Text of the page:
Preparing for the Funeral
A guide to the practical information that you need to know. The seeds of the present business were sown in 1826 when Richard Walter Parson was apprenticed to a carpenter and joiner at Stoke Climsland, Cornwall.
When will the funeral take place?
- It would usually take place about seven to ten working days after making the funeral arrangements.
- Remember that the funeral has to be arranged with the minister or celebrant, Church and the Cemetery or Crematorium.
- We will sit down with you and give you all the necessary options.
- We will tell you the earliest possible date that the funeral can take place.
- The choice is yours whether the earliest date is convenient or you would prefer to delay it for the family’s convenience.
- You may wish to avoid birthdays, anniversaries, holidays, examinations or other family occasions.
Are there any special instructions?
- You may have recently talked to the person who has died about special requests.
- There may be specific requests in their Will which is probably held by a solicitor or bank.
- Perhaps a pre-paid funeral plan has been purchased in which case you'll know some of their wishes.
- Sometimes you may have to make the decision yourself.
Burial or Cremation?
- A burial is often more expensive than a cremation.
- If a burial is chosen: Which Cemetery or Churchyard is preferred?
- Will it be a new grave?
- These are usually opened to allow space for two people, sometimes three.
- Is there an existing family grave to be re-opened? We will need details of the last interment so that we can locate the grave.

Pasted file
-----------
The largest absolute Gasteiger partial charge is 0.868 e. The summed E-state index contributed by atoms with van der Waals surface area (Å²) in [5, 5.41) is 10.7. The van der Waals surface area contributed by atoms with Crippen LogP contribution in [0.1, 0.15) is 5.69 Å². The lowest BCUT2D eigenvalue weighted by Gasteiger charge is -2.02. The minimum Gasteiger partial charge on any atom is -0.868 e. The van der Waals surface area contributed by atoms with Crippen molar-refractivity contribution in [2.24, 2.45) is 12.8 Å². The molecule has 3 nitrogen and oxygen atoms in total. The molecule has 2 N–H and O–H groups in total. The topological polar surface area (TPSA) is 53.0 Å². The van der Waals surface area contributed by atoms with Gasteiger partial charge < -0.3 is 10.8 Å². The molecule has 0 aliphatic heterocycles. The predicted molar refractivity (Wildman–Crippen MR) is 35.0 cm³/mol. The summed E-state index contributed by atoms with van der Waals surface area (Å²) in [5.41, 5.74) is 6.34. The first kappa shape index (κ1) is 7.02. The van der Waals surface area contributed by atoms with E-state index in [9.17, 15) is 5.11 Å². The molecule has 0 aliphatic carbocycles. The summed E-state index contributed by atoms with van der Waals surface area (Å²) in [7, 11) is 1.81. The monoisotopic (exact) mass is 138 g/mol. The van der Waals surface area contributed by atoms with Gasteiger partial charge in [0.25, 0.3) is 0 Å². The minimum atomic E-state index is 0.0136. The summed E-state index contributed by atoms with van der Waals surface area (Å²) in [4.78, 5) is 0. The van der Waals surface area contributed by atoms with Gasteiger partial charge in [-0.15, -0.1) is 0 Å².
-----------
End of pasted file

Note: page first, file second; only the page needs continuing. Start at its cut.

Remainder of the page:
- A cremation is often less expensive than a burial.
- If a cremation is chosen: Which crematorium is preferred?
There are two in Plymouth, Efford and Weston Mill, also locally available are Bodmin, Torquay, Exeter, East Devon and Truro.
Can I choose a memorial for the grave?
Different cemeteries have different regulations on which we will be pleased to advise.
What other acts of remembrance can I do after a cremation?
- There are many options usually provided by the crematorium, including Books of Remembrance, rose bushes and commemorative plaques.
- What will I do with the cremated remains (ashes) afterwards?
- There are two alternatives: They can either be scattered or buried. It is then a question of where?
Burial of cremated remains.
- If they are buried, it may be in an existing family grave where there is no room for a further burial.
- Or in your local churchyard which may be closed for full burials.
- You may decide to purchase a new cremated remains plot at the crematorium and have a memorial tablet with an inscription so that you have somewhere to visit afterwards.
- They could be buried at sea, which we can arrange, or by the Royal Navy if there are Naval connections.
- Or you may decide to take them and bury them in your own garden.
Scattering of cremated remains.
- If they are scattered, it may be on an existing family grave in a cemetery.
- In the garden of remembrance at the crematorium.
- Scattered at sea, by yourself or with the help of a friend who has a boat.
- Or scattered in a favourite place, perhaps your own garden with a seat or favourite plant sited for remembrance.
What about the Ashes?
If any of the above is confusing or not appropriate please do not rush into a wrong decision. We will always be pleased to hold the cremated remains at our premises to allow you the time to think about and settle on the right decision. We have a wide variety of suitable containers available for you to choose from.